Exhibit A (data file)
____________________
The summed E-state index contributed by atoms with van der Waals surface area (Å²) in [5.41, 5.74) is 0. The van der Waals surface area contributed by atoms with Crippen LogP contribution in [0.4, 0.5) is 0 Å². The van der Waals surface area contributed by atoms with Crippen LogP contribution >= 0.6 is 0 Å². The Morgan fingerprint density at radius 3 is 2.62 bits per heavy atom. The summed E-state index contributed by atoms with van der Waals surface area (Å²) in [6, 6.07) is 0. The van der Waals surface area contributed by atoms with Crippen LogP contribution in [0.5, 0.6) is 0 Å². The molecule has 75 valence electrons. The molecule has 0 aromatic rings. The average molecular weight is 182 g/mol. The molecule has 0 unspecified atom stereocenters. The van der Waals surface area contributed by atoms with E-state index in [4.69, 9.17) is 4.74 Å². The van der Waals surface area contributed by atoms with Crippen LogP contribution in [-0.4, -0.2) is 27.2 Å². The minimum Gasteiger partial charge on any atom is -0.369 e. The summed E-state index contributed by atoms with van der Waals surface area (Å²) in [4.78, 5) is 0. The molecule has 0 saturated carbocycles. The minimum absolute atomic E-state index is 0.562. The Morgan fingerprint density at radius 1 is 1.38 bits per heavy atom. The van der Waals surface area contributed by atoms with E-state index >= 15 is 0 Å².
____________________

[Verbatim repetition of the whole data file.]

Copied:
The summed E-state index contributed by atoms with van der Waals surface area (Å²) in [5.41, 5.74) is 0. The van der Waals surface area contributed by atoms with Crippen LogP contribution in [0.4, 0.5) is 0 Å². The van der Waals surface area contributed by atoms with Crippen LogP contribution >= 0.6 is 0 Å². The Morgan fingerprint density at radius 3 is 2.62 bits per heavy atom. The summed E-state index contributed by atoms with van der Waals surface area (Å²) in [6, 6.07) is 0. The van der Waals surface area contributed by atoms with Crippen LogP contribution in [0.5, 0.6) is 0 Å². The molecule has 75 valence electrons. The molecule has 0 aromatic rings. The average molecular weight is 182 g/mol. The molecule has 0 unspecified atom stereocenters. The van der Waals surface area contributed by atoms with E-state index in [4.69, 9.17) is 4.74 Å². The van der Waals surface area contributed by atoms with Crippen LogP contribution in [-0.4, -0.2) is 27.2 Å². The minimum Gasteiger partial charge on any atom is -0.369 e. The summed E-state index contributed by atoms with van der Waals surface area (Å²) in [4.78, 5) is 0. The molecule has 0 saturated carbocycles. The minimum absolute atomic E-state index is 0.562. The Morgan fingerprint density at radius 1 is 1.38 bits per heavy atom. The van der Waals surface area contributed by atoms with E-state index >= 15 is 0 Å².